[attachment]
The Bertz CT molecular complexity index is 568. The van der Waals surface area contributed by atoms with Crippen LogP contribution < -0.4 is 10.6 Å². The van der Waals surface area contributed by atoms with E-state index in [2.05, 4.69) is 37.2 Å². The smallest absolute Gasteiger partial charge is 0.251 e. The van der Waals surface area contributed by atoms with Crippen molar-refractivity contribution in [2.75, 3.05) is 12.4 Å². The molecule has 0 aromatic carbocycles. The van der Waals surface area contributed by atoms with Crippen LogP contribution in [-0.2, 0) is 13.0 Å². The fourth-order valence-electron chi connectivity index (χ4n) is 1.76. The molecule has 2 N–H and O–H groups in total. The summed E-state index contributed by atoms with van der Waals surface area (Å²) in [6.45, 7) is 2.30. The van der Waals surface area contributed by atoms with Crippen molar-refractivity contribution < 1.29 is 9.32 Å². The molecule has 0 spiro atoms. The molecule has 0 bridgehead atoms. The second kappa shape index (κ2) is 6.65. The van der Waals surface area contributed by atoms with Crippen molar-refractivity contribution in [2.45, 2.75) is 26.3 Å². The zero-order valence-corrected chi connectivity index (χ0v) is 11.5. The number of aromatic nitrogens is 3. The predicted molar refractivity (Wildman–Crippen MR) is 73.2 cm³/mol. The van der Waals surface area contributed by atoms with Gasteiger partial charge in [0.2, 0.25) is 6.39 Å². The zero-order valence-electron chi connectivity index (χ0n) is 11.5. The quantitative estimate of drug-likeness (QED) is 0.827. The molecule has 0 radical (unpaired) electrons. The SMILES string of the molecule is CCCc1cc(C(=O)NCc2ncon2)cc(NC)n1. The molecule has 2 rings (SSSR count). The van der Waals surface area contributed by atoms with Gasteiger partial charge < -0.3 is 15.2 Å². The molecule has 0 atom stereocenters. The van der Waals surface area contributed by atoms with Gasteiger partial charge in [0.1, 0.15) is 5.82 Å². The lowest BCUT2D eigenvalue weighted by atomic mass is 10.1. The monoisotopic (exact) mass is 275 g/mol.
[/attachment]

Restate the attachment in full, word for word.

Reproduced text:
The Bertz CT molecular complexity index is 568. The van der Waals surface area contributed by atoms with Crippen LogP contribution < -0.4 is 10.6 Å². The van der Waals surface area contributed by atoms with E-state index in [2.05, 4.69) is 37.2 Å². The smallest absolute Gasteiger partial charge is 0.251 e. The van der Waals surface area contributed by atoms with Crippen molar-refractivity contribution in [2.75, 3.05) is 12.4 Å². The molecule has 0 aromatic carbocycles. The van der Waals surface area contributed by atoms with Crippen LogP contribution in [-0.2, 0) is 13.0 Å². The fourth-order valence-electron chi connectivity index (χ4n) is 1.76. The molecule has 2 N–H and O–H groups in total. The summed E-state index contributed by atoms with van der Waals surface area (Å²) in [6.45, 7) is 2.30. The van der Waals surface area contributed by atoms with Crippen molar-refractivity contribution < 1.29 is 9.32 Å². The molecule has 0 spiro atoms. The molecule has 0 bridgehead atoms. The second kappa shape index (κ2) is 6.65. The van der Waals surface area contributed by atoms with Crippen molar-refractivity contribution in [2.45, 2.75) is 26.3 Å². The zero-order valence-corrected chi connectivity index (χ0v) is 11.5. The number of aromatic nitrogens is 3. The predicted molar refractivity (Wildman–Crippen MR) is 73.2 cm³/mol. The van der Waals surface area contributed by atoms with Gasteiger partial charge in [0.2, 0.25) is 6.39 Å². The zero-order valence-electron chi connectivity index (χ0n) is 11.5. The quantitative estimate of drug-likeness (QED) is 0.827. The molecule has 0 radical (unpaired) electrons. The SMILES string of the molecule is CCCc1cc(C(=O)NCc2ncon2)cc(NC)n1. The molecule has 2 rings (SSSR count). The van der Waals surface area contributed by atoms with Gasteiger partial charge < -0.3 is 15.2 Å². The molecule has 0 atom stereocenters. The van der Waals surface area contributed by atoms with Gasteiger partial charge in [0.1, 0.15) is 5.82 Å². The lowest BCUT2D eigenvalue weighted by atomic mass is 10.1. The monoisotopic (exact) mass is 275 g/mol.